Carey Bringle brings Texas Icehouse Community, Barbecue, and more to his Oasis.
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In The Nations, there’s a curious triangular strip of land formed by Louisiana Avenue, 49th Avenue North, and Centennial Boulevard— once home to an auto collision repair shop.
When Carey Bringle of Peg Leg Porker fame learned it was for sale, his search for a new business location came to an end. In an ambitious undertaking inspired by Texas Hill Country icehouses, the award-winning pitmaster envisioned and transformed that curious triangle into Bringle’s Smoking Oasis.
What are icehouses? Originally, in rural central Texas before the advent of refrigerators, icehouses were places that sold ice. Over time, they evolved, adding hot and cold beverages, groceries, and then prepared food to their offerings. Icehouses have large outdoor areas with seating, often with picnic tables, live music, big grills, yard games, whatever the community desired—because, in its day, the icehouse was the community hub. Bringle traveled throughout Texas and became entranced with this disappearing icehouse culture, as well as the kind of barbecue he would serve at it.
“I put myself into an intentional box at Peg Leg. I wanted to do strictly West Tennessee barbecue, pork, and chicken. No brisket. Bringle’s Smoking Oasis is a very different place. For one, beef is on the table,” said Bringle.
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And so much more. As you approach The Oasis, you’ll see a fenced-in green strip of land (definitely kid and dog friendly), a central island bar with two jumbo flatscreens suspended from either side of the structure flashing two different games, an array of picnic tables and benches, Adirondack-style lawn chairs, and corn hole boards. Music is upbeat and happy. Behind all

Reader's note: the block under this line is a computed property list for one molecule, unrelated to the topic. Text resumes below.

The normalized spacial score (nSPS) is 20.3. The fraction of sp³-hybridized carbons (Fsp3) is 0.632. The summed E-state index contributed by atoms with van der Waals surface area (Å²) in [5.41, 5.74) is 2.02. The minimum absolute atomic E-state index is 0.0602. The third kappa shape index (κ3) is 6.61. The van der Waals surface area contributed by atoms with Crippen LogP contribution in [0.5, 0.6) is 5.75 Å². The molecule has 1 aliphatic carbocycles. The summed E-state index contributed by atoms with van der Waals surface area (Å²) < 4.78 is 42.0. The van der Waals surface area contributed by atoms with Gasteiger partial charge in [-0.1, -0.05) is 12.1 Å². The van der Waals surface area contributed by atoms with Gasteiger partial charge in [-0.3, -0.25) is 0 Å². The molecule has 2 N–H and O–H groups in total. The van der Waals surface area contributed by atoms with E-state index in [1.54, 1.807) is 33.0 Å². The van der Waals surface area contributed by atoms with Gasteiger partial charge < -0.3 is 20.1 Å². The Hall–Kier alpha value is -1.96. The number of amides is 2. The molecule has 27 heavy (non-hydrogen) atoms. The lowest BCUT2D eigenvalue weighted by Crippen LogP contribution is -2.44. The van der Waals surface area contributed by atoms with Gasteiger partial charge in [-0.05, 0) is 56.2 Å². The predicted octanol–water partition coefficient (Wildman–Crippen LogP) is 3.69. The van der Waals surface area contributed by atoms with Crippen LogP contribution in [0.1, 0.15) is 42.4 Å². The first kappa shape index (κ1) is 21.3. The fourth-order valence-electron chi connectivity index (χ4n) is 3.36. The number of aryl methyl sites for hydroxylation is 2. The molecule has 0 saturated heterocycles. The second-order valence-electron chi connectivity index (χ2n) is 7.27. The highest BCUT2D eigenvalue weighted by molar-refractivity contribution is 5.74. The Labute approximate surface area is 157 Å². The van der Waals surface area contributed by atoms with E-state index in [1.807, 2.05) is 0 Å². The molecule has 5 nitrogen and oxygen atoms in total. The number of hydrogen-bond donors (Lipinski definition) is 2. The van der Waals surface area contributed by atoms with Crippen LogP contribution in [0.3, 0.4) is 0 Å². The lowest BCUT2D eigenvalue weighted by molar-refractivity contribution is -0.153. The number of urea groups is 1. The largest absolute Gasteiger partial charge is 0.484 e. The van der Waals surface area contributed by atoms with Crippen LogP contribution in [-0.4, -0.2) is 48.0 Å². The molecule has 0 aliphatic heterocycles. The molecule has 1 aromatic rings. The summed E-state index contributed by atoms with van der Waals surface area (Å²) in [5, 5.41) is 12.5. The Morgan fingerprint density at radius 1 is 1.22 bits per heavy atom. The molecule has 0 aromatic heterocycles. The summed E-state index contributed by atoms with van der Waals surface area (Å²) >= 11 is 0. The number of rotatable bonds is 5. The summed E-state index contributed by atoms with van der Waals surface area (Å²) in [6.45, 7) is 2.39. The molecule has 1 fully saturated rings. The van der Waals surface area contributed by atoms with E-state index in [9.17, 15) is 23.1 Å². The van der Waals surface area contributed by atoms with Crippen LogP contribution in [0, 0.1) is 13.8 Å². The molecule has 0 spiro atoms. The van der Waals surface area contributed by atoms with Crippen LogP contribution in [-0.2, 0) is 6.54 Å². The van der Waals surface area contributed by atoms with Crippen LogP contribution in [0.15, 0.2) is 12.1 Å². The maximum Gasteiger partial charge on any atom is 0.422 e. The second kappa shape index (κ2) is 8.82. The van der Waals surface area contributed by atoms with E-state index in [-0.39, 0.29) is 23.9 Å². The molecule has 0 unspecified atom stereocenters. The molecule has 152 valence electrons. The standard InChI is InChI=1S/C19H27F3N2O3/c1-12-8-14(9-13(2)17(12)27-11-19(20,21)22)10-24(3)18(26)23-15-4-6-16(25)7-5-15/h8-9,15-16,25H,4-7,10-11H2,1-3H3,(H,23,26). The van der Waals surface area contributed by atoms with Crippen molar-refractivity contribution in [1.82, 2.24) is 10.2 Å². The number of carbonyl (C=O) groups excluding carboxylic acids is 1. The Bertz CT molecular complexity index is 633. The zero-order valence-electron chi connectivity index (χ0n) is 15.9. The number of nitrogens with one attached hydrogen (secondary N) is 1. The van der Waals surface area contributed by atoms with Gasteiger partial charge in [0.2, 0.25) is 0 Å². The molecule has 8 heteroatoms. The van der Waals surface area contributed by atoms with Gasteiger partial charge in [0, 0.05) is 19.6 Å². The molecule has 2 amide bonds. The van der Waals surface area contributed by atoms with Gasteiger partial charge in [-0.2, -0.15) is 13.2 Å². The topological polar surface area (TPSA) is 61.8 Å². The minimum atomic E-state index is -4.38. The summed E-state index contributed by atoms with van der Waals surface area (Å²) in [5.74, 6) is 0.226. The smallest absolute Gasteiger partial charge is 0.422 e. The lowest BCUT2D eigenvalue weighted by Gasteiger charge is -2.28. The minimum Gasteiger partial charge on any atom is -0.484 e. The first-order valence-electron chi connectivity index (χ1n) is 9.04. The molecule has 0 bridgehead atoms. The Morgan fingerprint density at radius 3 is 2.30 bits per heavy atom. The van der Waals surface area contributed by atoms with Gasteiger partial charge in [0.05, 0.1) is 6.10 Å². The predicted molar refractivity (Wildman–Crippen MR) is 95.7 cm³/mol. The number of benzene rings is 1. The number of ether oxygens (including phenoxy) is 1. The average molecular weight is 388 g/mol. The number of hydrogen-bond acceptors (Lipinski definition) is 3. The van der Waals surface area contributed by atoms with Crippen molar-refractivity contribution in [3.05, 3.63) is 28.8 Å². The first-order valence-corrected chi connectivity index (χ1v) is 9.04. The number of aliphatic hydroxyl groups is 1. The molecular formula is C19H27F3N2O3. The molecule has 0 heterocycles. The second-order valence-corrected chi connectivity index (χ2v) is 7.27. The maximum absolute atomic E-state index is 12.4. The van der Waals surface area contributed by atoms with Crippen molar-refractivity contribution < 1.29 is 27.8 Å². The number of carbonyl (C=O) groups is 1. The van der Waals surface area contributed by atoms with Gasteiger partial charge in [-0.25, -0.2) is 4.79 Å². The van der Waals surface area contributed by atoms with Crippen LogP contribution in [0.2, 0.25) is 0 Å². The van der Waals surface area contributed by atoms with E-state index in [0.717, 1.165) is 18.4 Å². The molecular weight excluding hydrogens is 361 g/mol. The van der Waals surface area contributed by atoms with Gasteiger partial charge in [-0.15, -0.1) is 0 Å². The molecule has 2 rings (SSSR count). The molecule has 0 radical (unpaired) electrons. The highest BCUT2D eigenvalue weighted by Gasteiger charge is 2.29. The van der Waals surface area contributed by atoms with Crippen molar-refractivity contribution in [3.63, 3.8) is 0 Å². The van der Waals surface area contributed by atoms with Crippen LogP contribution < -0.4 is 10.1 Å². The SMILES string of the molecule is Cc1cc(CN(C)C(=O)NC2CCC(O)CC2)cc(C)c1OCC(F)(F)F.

that is the restaurant proper. Step inside. To the far left is the bar serving all manner of beer and Bringle’s specialty cocktails. (Note: Pork and Stormy, Bringle’s version of a mule melding ginger beer and Peg Leg’s bourbon, is crisp, refreshing, and partners well with barbecue.) Along the main wall is the cafeteria-style line. From meats to sides, Bringle has assembled an array of tempting offerings that differ greatly from Peg Leg.
“We’ve got a great pit crew and a solid set-up to cook Texas-style in volume. And we cook fresh daily,” he says. “Brisket is never as good as that moment you slice it. Our meats get sliced before your eyes.”
Indeed, that brisket is sweetly smoked and succulent. Bringle has designed a tangy sauce to accompany, although the meat stands on its own. Jalapeno cheddar smoked sausages satisfy, spiked with oozy cheese and the right amount of kick. But the surprise sleeper is the pastrami. Bringle first experimented with it for a Saint Patrick’s Day celebration at Peg Leg. The beef is corned (salt-cured) and rubbed in a complex spice blend before going into the smoker, cooked low and slow. The flavor is incredible. Like the brisket, it has bark: that toothsome crust, integral to the pleasure of eating barbecue. Sides rotate and are seasonally driven. And, other than the mac and cheese, they differ from Peg Leg. Try the Street Corn: grilled kernels stirred with bits of cotija roasted poblano, a little mayo, and Tajin seasoning. Savory cowboy beans are punched up with chorizo. Mustard greens are simmered to tenderness.
“I’ll prepare other cuts of meats as I come across them, such as a strip loin, or a tri-tip. On special occasions, I’ll smoke beef ribs. Done right, those dinosaur cuts are amazing.”
Bringle and his team are excited about all of the possibilities that The Oasis will allow, especially as warm weather arrives. The goal is to serve lunch and dinner six times a week with lunch focused more on sandwiches and tamales. Plans include outfitting the strip with an Asado grill (“I’d like to char-grill oysters,” Bringle says with a broad smile) and a separate snack bar container with a small kitchen to serve wings, dogs, and smash burgers. Live music, karaoke, and movie nights are also in the offing.
“This is a hang,” he says. “We want to be the place that you, your friends, and family can come and have fun.”